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Facing death creatively at St Christopher’s

In this new series, The Arts in Palliative Care, we look at how the arts in palliative care settings can be a powerful and effective way of addressing the practical, psychological, social and spiritual issues that face people at the end of their lives.

Avril Jackson, Information Officer/Editor, European Association for Palliative Care Social Media Team, gives her impressions of the annual conference organised by the Arts Team at St Christopher’s Hospice in south-east London, UK.


The Arts get to the crevices of the soul in ways that words can’t.” (Julia Samuel, Psychotherapist, on opening the conference.)

With no specific training about the Arts in Palliative Care, but wanting to prepare for this current series on the blog, I attended St Christopher’s arts conference. This annual event has become a meeting space for art and music therapists, psychotherapists, dramatherapists, community artists, storytellers and writers involved in palliative and end-of-life care.

By the end of the day, I had begun to understand a more creative way of facing death – how the Arts can be used to heal when someone is broken or grieving, to make sense of and provide comfort at the end of life and in bereavement. Grouped under Resilience, Resistance, Revolution and Reflection, presentations, interactive workshops and posters revealed how to unlock channels of blocked communication and encourage self-expression.


Francis, a patient, explained how, since becoming ill, he had not played his guitar – a huge part of his life for years. But through a collaborative music project between St Christopher’s and students of the Brit School of Performing Arts Francis took up his music again and performed with one of the students. He said:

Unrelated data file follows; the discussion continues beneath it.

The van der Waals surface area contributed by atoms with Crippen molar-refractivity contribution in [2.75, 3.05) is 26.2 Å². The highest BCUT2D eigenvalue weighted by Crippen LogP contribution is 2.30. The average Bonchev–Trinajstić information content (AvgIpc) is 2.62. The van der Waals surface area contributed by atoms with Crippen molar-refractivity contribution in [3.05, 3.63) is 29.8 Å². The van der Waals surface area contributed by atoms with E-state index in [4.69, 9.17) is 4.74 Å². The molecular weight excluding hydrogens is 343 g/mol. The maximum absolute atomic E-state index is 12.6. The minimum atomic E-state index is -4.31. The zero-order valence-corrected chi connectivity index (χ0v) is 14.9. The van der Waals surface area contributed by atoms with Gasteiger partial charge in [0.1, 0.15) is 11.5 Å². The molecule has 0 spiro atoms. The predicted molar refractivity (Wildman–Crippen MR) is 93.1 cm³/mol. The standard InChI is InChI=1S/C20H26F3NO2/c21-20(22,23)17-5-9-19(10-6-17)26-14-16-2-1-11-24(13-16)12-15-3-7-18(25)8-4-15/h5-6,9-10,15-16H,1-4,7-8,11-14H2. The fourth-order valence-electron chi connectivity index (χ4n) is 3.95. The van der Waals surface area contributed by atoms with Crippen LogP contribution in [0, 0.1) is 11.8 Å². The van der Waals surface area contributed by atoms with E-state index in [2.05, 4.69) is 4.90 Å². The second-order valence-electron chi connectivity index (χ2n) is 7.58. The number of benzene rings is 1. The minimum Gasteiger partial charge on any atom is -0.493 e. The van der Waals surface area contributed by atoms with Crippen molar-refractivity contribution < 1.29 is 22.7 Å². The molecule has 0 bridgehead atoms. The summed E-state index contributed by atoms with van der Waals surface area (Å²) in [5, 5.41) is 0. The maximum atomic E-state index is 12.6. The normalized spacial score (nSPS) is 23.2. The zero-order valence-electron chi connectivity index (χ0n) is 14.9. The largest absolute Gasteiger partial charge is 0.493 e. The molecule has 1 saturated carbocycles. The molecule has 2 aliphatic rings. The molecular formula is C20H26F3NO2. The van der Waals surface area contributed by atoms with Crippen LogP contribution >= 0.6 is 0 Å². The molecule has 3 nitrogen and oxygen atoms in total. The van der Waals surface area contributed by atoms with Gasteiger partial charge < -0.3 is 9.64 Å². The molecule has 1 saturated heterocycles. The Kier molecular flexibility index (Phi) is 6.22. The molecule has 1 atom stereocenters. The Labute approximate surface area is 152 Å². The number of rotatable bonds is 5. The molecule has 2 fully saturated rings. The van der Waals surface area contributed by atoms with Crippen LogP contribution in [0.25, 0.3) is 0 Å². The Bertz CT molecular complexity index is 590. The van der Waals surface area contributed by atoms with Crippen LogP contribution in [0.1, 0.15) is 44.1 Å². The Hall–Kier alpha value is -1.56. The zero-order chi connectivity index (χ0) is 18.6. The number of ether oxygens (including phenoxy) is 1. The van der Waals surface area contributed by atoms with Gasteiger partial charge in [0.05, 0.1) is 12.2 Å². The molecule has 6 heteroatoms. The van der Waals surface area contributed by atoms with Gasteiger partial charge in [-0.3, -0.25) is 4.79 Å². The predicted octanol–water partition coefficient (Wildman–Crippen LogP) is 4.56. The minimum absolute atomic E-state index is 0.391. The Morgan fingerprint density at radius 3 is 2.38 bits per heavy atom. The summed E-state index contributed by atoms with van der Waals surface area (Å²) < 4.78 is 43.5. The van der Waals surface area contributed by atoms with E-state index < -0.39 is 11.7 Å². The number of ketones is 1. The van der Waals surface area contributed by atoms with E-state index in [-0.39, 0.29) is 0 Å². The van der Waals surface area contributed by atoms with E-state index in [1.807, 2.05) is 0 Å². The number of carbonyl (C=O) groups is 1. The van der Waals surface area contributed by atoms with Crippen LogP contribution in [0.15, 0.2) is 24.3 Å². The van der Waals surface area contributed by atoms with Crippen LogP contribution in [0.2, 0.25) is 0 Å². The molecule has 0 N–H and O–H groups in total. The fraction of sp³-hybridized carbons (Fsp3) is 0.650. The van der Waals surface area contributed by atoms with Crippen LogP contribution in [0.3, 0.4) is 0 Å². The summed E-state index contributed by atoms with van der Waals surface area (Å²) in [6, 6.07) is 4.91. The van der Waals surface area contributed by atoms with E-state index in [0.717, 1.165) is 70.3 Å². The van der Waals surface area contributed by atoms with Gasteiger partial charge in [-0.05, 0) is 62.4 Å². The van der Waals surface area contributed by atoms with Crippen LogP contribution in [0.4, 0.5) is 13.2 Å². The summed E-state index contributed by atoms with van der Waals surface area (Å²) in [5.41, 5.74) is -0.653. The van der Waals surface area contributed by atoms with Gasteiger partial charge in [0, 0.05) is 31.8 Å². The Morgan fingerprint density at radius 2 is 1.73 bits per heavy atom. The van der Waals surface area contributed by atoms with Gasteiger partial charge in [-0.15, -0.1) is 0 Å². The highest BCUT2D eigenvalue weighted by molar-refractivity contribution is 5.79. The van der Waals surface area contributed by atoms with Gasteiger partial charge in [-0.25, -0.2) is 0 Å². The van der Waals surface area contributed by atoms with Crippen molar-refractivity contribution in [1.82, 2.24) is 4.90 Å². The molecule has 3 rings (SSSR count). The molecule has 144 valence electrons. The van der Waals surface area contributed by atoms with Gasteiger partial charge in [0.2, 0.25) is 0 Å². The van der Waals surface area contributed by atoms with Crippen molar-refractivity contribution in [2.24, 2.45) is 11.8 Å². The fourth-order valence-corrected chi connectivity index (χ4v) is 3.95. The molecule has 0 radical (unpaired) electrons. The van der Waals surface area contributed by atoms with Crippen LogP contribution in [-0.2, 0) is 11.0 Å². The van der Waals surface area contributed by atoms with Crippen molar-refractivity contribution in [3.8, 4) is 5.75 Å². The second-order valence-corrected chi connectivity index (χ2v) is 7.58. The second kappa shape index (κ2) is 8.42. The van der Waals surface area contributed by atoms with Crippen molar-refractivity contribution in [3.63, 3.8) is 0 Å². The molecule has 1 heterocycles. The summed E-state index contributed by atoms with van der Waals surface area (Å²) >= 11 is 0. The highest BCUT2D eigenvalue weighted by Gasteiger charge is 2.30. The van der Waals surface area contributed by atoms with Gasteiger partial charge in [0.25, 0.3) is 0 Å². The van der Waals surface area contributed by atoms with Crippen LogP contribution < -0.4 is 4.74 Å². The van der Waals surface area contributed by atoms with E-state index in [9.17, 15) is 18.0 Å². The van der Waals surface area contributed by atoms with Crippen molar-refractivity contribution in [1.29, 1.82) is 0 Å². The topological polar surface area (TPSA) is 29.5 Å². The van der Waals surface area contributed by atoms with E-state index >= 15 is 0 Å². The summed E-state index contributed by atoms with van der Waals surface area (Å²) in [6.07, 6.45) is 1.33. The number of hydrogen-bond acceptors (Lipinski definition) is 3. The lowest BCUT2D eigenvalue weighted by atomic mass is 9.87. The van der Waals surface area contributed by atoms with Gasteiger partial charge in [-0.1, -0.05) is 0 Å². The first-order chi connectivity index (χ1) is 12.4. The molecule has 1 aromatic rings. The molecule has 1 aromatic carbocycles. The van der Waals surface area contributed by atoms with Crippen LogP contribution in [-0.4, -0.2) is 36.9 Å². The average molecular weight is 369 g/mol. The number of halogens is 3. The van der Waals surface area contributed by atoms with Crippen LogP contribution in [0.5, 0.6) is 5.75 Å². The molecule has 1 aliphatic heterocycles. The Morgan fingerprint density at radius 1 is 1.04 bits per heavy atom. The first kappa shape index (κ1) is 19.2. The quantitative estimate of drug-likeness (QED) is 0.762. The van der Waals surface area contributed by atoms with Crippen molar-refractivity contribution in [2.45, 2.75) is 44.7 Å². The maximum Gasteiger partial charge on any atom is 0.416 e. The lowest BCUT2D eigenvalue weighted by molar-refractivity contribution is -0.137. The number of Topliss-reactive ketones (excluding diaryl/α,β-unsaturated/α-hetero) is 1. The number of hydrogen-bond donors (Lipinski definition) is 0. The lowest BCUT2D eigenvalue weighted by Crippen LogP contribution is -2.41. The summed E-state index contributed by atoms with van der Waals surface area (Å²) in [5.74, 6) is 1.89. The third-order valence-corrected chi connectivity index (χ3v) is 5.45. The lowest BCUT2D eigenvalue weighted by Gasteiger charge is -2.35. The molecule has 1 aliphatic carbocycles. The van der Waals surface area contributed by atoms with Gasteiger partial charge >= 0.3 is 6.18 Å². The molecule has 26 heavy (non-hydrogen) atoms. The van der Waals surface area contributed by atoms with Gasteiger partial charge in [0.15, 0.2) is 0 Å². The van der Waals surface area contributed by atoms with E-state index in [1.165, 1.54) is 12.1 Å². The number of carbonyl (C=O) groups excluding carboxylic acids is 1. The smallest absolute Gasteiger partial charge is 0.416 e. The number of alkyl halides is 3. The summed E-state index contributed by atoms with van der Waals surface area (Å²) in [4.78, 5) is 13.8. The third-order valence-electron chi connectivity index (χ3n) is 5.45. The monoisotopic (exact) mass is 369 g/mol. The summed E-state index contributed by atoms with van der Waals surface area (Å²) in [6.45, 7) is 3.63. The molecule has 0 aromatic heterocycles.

Just the participation involves coming out of yourself … putting yourself into some form of expression and creativity … it helps you understand where you are and where you are going.”

Ray Travasso, a music therapist at East Anglia Children’s Hospice, explained how music therapy could be just as powerful and healing to parents as to the children. ‘Music Therapy and Cake’ is the title of a group music therapy session he runs for young children and their families, followed by all-important social time for parents. Music therapy is also part of bereavement support with a hospice community choir that welcomes bereaved mothers as well as non-bereaved people. Led by the mothers themselves, the choir is building their self-confidence and greater resilience.